Bergman Amazes Me Again-Wild Strawberries

Discussion in 'Archived Threads 2001-2004' started by Ike, Feb 16, 2002.

  1. Ike

    Ike Screenwriter

    Jan 14, 2000
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    I've seen, not counting Wild Strawberries, three Bergman pictures-The Seventh Seal, Autumn Sonata, and Cries and Whispers. I own them all, and cherish them. The first one I watched was The Seventh Seal, buying it merely because it was Criterion. It shocked me. It spoke to me. If someone asked for films that changed my life, I'd say the Seventh Seal. The way it looked at the world was so similar to my own. It's not everyday that a movie helps spark a change of religion.
    I watched Autumn Sonata, and Cries and Whispers, and loved them similarly, but enjoyed them more on the level of a film. I found them quite brilliant, but it didn't get to me like The Seventh Seal did. That's not a snub-the only other film that has had as much personal impact is probably Taxi Driver.
    My Criterion DVD of Wild Strawberries arrived in the mail today. I'd already watched M: Criterion Collection not 30 minutes before, but felt like making it a double feature. I didn't have high expectations, since I'd not read any reviews. I expected it to be good, since it was Bergman after all, but once again Bergman has shocked me.
    Wild Strawberries talks in it's own private language. It seems so private, so intimate-it cuts to the heart of life. Bergman deals with big subjects, and this isn't an exception. It feels like he is laying himself bare, like he is talking direct to the audience.
    I've seen Woody Allen's retelling, Deconstructing Harry, several times. In it, the man character, Harry Block, tells one of his honoree's that he shouldn't even act like the characters in his book or someone else-they are him. Here, Ingmar Bergman seems to be saying the same thing. (Listening to a bit of Peter Crowie's commentary, he points out that Isak Borgman, the main protagonist in the film, has the same initials as Bergman.)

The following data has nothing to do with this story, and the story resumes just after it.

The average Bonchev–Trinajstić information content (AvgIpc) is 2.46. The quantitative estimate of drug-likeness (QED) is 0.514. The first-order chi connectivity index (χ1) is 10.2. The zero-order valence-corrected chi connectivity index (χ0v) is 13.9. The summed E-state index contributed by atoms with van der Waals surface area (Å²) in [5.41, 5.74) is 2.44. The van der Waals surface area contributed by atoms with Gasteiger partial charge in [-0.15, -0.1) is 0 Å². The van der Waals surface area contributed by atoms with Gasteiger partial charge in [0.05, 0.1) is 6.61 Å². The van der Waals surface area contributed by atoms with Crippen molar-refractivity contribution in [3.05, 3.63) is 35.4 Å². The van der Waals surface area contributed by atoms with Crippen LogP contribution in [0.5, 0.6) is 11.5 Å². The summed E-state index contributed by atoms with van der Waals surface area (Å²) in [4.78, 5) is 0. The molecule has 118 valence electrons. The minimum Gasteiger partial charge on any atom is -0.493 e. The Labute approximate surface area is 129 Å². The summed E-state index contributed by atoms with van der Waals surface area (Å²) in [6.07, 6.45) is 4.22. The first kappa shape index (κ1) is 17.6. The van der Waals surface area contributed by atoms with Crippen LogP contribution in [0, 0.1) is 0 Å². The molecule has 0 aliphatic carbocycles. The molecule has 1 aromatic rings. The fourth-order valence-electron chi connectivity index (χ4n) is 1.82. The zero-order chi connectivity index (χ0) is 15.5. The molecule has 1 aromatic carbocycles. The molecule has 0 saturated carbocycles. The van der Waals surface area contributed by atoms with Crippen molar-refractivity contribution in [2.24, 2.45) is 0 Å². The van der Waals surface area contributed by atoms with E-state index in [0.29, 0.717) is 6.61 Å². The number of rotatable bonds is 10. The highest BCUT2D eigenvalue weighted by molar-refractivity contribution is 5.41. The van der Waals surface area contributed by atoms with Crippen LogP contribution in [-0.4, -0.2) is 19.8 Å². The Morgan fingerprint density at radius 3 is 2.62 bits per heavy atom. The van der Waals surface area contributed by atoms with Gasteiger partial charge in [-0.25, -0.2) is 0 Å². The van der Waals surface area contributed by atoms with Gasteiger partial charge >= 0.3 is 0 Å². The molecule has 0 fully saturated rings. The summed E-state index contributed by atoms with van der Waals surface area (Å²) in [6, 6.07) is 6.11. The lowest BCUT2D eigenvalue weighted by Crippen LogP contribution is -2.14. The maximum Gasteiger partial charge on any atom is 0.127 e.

I think of one scene that particularly resonates with me. In the car, between Evald and Marianne, when she informs him she is pregnant. Evald begins discussing how humans follow their own needs. Marianne trying to fulfill her "hellish" need to live and recreate, and his need is just to be dead. I can't tell you why, or how much, this rings with me. It's like, once again, Bergman is speaking to me.
    It's amazing to see how mature a vision this is for the times, and for someone of the age Bergman was when he made it. Abortion and impending death were probably uncommon for both.
    In the end, I don't think I could ever read a review that approaches this like a film. Like the aforementioned The Seventh Seal and Taxi Driver, this is more of an experience than a film. These are the sorts of films that reaffirm why I love movies. Between all the junk at the box office that is there to make money, it's always fantastic, and oddly comforting, to have a good, emotion releasing viewing of a brilliant film. And that's exactly what this did to me.
    My score: [​IMG][​IMG][​IMG][​IMG][​IMG]
  2. Josh_Hill

    Josh_Hill Screenwriter

    Jan 6, 2002
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    I know. After all these years, he's still ahead of everyone else. Kinda like Kubrick.

    I just received Wild Strawberries this week and watched it for the first time yesterday and it was just absolutely amazing. The dream sequence in the beginning is one of the most amazing scenes in cinema. I dont think Ive ever seen a scene that held me in its grasp as this one did. Brilliant and poetic. Bergman was and still is a master of the art of cinema.
  3. Tim RH

    Tim RH Second Unit

    Nov 20, 2001
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    WILD STRAWBERRIES is my favorite Ingmar Bergman film. I've always found it to be superior to THE SEVENTH SEAL, though I know most would disagree with me.

    I recommend you see Bergman's THE VIRGIN SPRING (currently unavailable on DVD), which also deals with the subject of God, among other things.

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